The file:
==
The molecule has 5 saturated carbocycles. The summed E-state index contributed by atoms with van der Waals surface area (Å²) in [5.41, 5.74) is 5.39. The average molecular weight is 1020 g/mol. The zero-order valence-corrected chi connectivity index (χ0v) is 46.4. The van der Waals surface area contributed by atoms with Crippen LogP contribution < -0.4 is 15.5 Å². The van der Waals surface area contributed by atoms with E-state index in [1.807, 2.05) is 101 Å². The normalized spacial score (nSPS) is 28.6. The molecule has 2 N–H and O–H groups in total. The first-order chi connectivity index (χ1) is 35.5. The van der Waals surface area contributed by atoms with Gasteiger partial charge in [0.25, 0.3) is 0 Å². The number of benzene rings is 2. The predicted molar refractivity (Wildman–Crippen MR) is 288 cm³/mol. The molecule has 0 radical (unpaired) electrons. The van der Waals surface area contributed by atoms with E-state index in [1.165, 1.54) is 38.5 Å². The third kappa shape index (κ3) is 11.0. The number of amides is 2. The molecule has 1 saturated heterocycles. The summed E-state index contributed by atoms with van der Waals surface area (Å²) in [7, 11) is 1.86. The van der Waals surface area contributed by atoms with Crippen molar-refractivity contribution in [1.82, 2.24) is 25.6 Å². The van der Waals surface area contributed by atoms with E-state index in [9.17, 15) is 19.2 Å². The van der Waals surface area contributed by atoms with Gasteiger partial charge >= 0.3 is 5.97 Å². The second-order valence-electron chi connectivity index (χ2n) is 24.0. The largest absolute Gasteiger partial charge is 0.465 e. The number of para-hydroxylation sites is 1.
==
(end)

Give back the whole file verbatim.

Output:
The molecule has 5 saturated carbocycles. The summed E-state index contributed by atoms with van der Waals surface area (Å²) in [5.41, 5.74) is 5.39. The average molecular weight is 1020 g/mol. The zero-order valence-corrected chi connectivity index (χ0v) is 46.4. The van der Waals surface area contributed by atoms with Crippen LogP contribution < -0.4 is 15.5 Å². The van der Waals surface area contributed by atoms with E-state index in [1.807, 2.05) is 101 Å². The normalized spacial score (nSPS) is 28.6. The molecule has 2 N–H and O–H groups in total. The first-order chi connectivity index (χ1) is 35.5. The van der Waals surface area contributed by atoms with Gasteiger partial charge in [0.25, 0.3) is 0 Å². The number of benzene rings is 2. The predicted molar refractivity (Wildman–Crippen MR) is 288 cm³/mol. The molecule has 0 radical (unpaired) electrons. The van der Waals surface area contributed by atoms with E-state index in [1.165, 1.54) is 38.5 Å². The third kappa shape index (κ3) is 11.0. The number of amides is 2. The molecule has 1 saturated heterocycles. The summed E-state index contributed by atoms with van der Waals surface area (Å²) in [7, 11) is 1.86. The van der Waals surface area contributed by atoms with Crippen molar-refractivity contribution in [1.82, 2.24) is 25.6 Å². The van der Waals surface area contributed by atoms with E-state index in [9.17, 15) is 19.2 Å². The van der Waals surface area contributed by atoms with Gasteiger partial charge >= 0.3 is 5.97 Å². The second-order valence-electron chi connectivity index (χ2n) is 24.0. The largest absolute Gasteiger partial charge is 0.465 e. The number of para-hydroxylation sites is 1.